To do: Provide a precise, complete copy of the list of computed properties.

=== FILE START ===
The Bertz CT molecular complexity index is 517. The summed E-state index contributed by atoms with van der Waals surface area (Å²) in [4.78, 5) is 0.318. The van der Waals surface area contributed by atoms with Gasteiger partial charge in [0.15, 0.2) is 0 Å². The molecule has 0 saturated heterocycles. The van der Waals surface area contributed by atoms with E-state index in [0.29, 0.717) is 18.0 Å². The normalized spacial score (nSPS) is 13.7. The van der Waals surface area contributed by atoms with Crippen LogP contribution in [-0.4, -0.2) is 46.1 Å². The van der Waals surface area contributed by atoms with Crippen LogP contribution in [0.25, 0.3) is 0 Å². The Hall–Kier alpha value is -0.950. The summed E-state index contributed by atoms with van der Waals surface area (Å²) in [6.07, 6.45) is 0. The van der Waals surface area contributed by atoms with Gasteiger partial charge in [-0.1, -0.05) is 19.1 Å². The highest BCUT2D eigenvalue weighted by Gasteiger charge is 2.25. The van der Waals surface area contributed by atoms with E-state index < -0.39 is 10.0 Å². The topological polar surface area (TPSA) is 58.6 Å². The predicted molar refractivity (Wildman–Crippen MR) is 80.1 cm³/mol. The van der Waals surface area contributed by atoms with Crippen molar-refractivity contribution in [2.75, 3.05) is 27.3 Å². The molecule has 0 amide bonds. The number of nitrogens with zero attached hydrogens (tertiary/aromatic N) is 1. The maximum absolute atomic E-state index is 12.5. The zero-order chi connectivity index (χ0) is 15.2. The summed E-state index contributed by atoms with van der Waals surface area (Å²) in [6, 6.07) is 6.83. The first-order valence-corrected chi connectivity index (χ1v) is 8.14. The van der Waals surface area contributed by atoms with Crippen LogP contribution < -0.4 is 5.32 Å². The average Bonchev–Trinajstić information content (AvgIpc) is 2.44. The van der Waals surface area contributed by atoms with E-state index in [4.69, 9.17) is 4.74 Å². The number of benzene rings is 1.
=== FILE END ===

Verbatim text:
The Bertz CT molecular complexity index is 517. The summed E-state index contributed by atoms with van der Waals surface area (Å²) in [4.78, 5) is 0.318. The van der Waals surface area contributed by atoms with Gasteiger partial charge in [0.15, 0.2) is 0 Å². The molecule has 0 saturated heterocycles. The van der Waals surface area contributed by atoms with E-state index in [0.29, 0.717) is 18.0 Å². The normalized spacial score (nSPS) is 13.7. The van der Waals surface area contributed by atoms with Crippen LogP contribution in [-0.4, -0.2) is 46.1 Å². The van der Waals surface area contributed by atoms with Crippen LogP contribution in [0.25, 0.3) is 0 Å². The Hall–Kier alpha value is -0.950. The summed E-state index contributed by atoms with van der Waals surface area (Å²) in [6.07, 6.45) is 0. The van der Waals surface area contributed by atoms with Gasteiger partial charge in [-0.1, -0.05) is 19.1 Å². The highest BCUT2D eigenvalue weighted by Gasteiger charge is 2.25. The van der Waals surface area contributed by atoms with E-state index < -0.39 is 10.0 Å². The topological polar surface area (TPSA) is 58.6 Å². The predicted molar refractivity (Wildman–Crippen MR) is 80.1 cm³/mol. The van der Waals surface area contributed by atoms with Crippen molar-refractivity contribution in [2.75, 3.05) is 27.3 Å². The molecule has 0 amide bonds. The number of nitrogens with zero attached hydrogens (tertiary/aromatic N) is 1. The maximum absolute atomic E-state index is 12.5. The zero-order chi connectivity index (χ0) is 15.2. The summed E-state index contributed by atoms with van der Waals surface area (Å²) in [6, 6.07) is 6.83. The first-order valence-corrected chi connectivity index (χ1v) is 8.14. The van der Waals surface area contributed by atoms with Crippen LogP contribution < -0.4 is 5.32 Å². The average Bonchev–Trinajstić information content (AvgIpc) is 2.44. The van der Waals surface area contributed by atoms with E-state index in [4.69, 9.17) is 4.74 Å². The number of benzene rings is 1.